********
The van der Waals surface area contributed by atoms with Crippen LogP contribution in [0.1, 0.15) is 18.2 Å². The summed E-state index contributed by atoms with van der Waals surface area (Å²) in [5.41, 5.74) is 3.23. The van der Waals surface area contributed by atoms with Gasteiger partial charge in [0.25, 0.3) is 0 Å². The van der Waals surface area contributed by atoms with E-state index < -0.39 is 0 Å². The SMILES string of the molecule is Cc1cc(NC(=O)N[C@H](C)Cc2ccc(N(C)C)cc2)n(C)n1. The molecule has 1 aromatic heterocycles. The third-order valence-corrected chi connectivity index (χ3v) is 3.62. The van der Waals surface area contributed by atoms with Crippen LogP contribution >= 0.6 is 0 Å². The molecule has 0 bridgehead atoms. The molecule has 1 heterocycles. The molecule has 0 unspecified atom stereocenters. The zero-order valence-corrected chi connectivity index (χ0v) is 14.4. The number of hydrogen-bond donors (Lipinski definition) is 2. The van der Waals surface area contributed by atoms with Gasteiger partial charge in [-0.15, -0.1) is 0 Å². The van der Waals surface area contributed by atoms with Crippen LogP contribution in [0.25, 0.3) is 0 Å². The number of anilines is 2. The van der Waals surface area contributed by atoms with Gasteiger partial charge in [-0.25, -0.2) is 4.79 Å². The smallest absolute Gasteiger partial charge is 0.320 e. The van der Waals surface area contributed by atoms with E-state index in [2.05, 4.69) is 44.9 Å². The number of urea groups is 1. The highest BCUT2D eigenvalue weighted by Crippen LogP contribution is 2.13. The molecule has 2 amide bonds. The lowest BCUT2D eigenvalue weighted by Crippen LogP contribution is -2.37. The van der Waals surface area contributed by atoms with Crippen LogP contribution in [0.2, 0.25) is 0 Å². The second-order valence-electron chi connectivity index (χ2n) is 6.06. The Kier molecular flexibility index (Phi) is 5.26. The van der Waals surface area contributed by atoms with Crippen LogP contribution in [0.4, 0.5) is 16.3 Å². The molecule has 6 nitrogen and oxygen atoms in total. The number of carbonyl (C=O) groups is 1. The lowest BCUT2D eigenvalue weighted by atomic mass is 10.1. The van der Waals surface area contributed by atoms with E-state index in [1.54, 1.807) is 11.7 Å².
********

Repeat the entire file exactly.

The van der Waals surface area contributed by atoms with Crippen LogP contribution in [0.1, 0.15) is 18.2 Å². The summed E-state index contributed by atoms with van der Waals surface area (Å²) in [5.41, 5.74) is 3.23. The van der Waals surface area contributed by atoms with Gasteiger partial charge in [0.25, 0.3) is 0 Å². The van der Waals surface area contributed by atoms with E-state index < -0.39 is 0 Å². The SMILES string of the molecule is Cc1cc(NC(=O)N[C@H](C)Cc2ccc(N(C)C)cc2)n(C)n1. The molecule has 1 aromatic heterocycles. The third-order valence-corrected chi connectivity index (χ3v) is 3.62. The van der Waals surface area contributed by atoms with Crippen LogP contribution >= 0.6 is 0 Å². The molecule has 0 bridgehead atoms. The molecule has 1 heterocycles. The molecule has 0 unspecified atom stereocenters. The zero-order valence-corrected chi connectivity index (χ0v) is 14.4. The number of hydrogen-bond donors (Lipinski definition) is 2. The van der Waals surface area contributed by atoms with Gasteiger partial charge in [-0.15, -0.1) is 0 Å². The van der Waals surface area contributed by atoms with Crippen LogP contribution in [0.25, 0.3) is 0 Å². The number of anilines is 2. The van der Waals surface area contributed by atoms with Gasteiger partial charge in [-0.25, -0.2) is 4.79 Å². The smallest absolute Gasteiger partial charge is 0.320 e. The van der Waals surface area contributed by atoms with E-state index in [2.05, 4.69) is 44.9 Å². The number of urea groups is 1. The highest BCUT2D eigenvalue weighted by Crippen LogP contribution is 2.13. The molecule has 2 amide bonds. The lowest BCUT2D eigenvalue weighted by Crippen LogP contribution is -2.37. The van der Waals surface area contributed by atoms with Crippen LogP contribution in [0.2, 0.25) is 0 Å². The second-order valence-electron chi connectivity index (χ2n) is 6.06. The Kier molecular flexibility index (Phi) is 5.26. The van der Waals surface area contributed by atoms with Crippen LogP contribution in [0.4, 0.5) is 16.3 Å². The molecule has 6 nitrogen and oxygen atoms in total. The number of carbonyl (C=O) groups is 1. The lowest BCUT2D eigenvalue weighted by atomic mass is 10.1. The van der Waals surface area contributed by atoms with E-state index in [1.54, 1.807) is 11.7 Å².